This should be very easy in reality.  Some Union members work in the Private Sector after all.  And Labour will want to increase its votership, so can easily devise a policy ( working alongside The Unions and their connection with The Populace ) to address this Private Sector crisis we helped create.

    Sorry Tony, you got this one wrong.  And us modern Labour types are now going to have to clean up your mess.

    • Anonymous

      I really cannot be bothered if you lot cannot see the problems with this idea.

      • Dave Postles

        I share your ambivalence.  I’m about to join some volunteers in driving the ‘community service’ bus to take the elderly and infirm from the adjacent villages to the Co-op and other shops.  It would be better conducted by regular, paid and properly-trained people.  That sort of service has never been provided, however.  The only extent to which the county council will be involved is licensing the drivers after a test.  The parish council subsidises the scheme.  Both are Tory-controlled.  It’s using us as a cheap solution and depriving someone of a job.  What else can we do in the circumstances? 

        • Anonymous

          I have been working for the last eighteen months under workfare, although I do not have to do it.

          You can hardly get a into a charity or volunteering group these days as the government uses them for workfare or to get the louts off the street you know those people who dare to be on the dole or JSA.

          I use to volunteer as a football coach now  done by workfare, Heart foundation now filled by workfare.  where do you think these workfare position come from factories or offices who would not touch workfare with a barge pole, and now you want a million people  in part to cross picket lines, since most of the paid employees of these groups like nursing homes hospital will be on strike.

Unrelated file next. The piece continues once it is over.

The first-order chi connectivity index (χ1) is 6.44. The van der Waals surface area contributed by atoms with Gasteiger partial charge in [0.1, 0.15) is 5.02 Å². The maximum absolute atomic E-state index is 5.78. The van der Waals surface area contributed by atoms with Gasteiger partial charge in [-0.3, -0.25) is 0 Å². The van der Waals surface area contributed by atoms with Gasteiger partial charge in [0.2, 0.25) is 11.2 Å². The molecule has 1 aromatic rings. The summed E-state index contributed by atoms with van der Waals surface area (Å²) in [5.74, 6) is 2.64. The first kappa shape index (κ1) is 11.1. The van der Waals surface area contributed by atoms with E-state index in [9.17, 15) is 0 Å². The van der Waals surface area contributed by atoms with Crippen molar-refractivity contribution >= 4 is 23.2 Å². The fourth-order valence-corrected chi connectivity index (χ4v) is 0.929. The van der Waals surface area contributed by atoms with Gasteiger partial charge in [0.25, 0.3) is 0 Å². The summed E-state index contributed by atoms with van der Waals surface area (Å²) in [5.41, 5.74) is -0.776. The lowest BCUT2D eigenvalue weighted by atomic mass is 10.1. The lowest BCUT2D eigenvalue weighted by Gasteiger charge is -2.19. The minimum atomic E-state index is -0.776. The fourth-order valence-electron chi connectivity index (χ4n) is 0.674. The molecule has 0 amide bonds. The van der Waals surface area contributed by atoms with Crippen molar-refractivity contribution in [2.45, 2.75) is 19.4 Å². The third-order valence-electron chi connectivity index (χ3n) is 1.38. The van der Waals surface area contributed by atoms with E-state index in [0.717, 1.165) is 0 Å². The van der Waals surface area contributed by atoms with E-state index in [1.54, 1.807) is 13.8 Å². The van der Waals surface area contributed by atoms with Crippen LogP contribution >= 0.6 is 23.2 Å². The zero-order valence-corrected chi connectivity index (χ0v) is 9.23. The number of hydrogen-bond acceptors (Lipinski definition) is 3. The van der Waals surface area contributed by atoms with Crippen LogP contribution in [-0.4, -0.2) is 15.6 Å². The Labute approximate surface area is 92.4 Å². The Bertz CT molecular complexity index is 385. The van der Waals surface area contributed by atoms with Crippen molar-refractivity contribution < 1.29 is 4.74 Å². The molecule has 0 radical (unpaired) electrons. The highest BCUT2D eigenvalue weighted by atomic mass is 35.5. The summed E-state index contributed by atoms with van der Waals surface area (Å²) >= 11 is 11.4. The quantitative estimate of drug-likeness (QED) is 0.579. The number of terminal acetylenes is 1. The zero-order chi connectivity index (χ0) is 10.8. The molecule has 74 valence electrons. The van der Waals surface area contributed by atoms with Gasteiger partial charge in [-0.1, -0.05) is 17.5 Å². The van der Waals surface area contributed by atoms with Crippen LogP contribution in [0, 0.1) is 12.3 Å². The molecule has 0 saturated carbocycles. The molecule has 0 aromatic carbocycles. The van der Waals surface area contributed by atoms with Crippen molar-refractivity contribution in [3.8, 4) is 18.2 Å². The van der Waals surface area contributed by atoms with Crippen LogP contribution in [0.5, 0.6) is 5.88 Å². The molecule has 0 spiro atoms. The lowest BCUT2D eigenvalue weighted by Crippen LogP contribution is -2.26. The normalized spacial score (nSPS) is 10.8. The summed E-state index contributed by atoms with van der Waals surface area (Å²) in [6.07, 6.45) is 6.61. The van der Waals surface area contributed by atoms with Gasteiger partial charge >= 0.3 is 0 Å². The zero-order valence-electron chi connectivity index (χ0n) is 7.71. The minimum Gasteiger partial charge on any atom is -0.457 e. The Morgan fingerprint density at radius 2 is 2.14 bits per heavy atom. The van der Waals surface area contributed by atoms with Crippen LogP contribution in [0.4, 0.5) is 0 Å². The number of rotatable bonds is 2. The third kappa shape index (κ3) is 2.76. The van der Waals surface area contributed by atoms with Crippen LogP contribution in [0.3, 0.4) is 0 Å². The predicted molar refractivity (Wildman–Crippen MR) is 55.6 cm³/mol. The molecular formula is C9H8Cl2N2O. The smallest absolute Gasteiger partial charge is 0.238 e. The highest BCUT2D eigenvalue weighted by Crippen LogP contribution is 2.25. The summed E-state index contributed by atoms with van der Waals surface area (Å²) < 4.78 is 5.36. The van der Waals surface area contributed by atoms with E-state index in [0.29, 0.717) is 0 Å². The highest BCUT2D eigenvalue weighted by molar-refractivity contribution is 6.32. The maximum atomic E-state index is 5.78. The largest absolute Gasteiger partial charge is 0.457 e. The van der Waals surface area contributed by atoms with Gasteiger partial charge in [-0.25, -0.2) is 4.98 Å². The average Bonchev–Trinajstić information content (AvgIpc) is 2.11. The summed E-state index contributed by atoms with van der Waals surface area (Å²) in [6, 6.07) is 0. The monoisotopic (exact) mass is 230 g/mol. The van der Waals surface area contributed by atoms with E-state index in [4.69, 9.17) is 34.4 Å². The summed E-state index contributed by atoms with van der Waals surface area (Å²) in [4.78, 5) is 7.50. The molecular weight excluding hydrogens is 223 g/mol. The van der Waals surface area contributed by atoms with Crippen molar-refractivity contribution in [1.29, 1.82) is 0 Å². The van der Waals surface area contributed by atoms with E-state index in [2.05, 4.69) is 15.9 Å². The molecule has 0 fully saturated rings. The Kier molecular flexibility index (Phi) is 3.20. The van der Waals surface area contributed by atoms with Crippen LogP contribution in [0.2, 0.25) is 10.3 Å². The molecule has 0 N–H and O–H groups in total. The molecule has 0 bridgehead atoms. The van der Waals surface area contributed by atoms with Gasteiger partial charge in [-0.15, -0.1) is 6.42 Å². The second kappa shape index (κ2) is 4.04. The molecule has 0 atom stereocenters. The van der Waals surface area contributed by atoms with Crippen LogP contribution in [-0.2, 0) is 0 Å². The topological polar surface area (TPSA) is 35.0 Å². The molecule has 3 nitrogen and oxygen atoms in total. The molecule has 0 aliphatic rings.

Go on strike if you have to but march

        • Anonymous

          Hi Dave, maybe I’ve misunderstood this, but I don’t think Emma is advocating volunteering as a replacement for statutory services?

          I totally agree with you and Robert that charities shouldn’t become some sort of “dumping ground;” but equally- there is a large array of these doing fantastic work in communities, and I would have thought, great potential for people to be working together on different projects-
          eg youth work. Identifying needs out there and filling a few gaps?

          As a general overview, I’d definitely agree with you the danger is,
          what should be universally provided, such as social care for the elderly- can become patchy and fragmented service delivery if left individually to local councils, especially with heavily reduced budgets?

          I read this phrase around the time of last election, which i think was quoted from DC: “rolling back the welfare state and enlisting volunteers.”

          That has many implications…..which parts of the “state” is meant?

          Does it include frontline essential services and highly skilled professions?

          Finally- it’s been reported that charities themselves are struggling with funding problems…..

          Good to hear about your work Dave-
          I applaud your community spirit and hard work.

          Still haven’t got around to joining the Co Op….

          Jo

    • Anonymous

      “Make some noise.”

      I like that Chris, and your comments.

      Yes, don’t let them succeed with this public/private split
      and divisive politics- which is misleading.

      This should be about all workers ultimately.

      I’ve said before- the focus should be on the disparity
      between lower and higher paid workers across all sectors,
      and “value” assigned to different roles.

      Perhaps we could begin by asking what are the essential roles to society,
      rather than what raises the most revenue; also, with regard to the latter-
      how is that money used and where does it go?

      Food for thought.

      Jo

  • http://www.facebook.com/people/Kathy-Bramley/781840013 Kathy Bramley

    I think the voluntary action is a good idea and that it will win the publicity and more importantly be a jolly good thing (so long as it isn’t all about putting in security features on public buildings and installing mosquitos on estates troubled by youths); I have been saying this for a while :)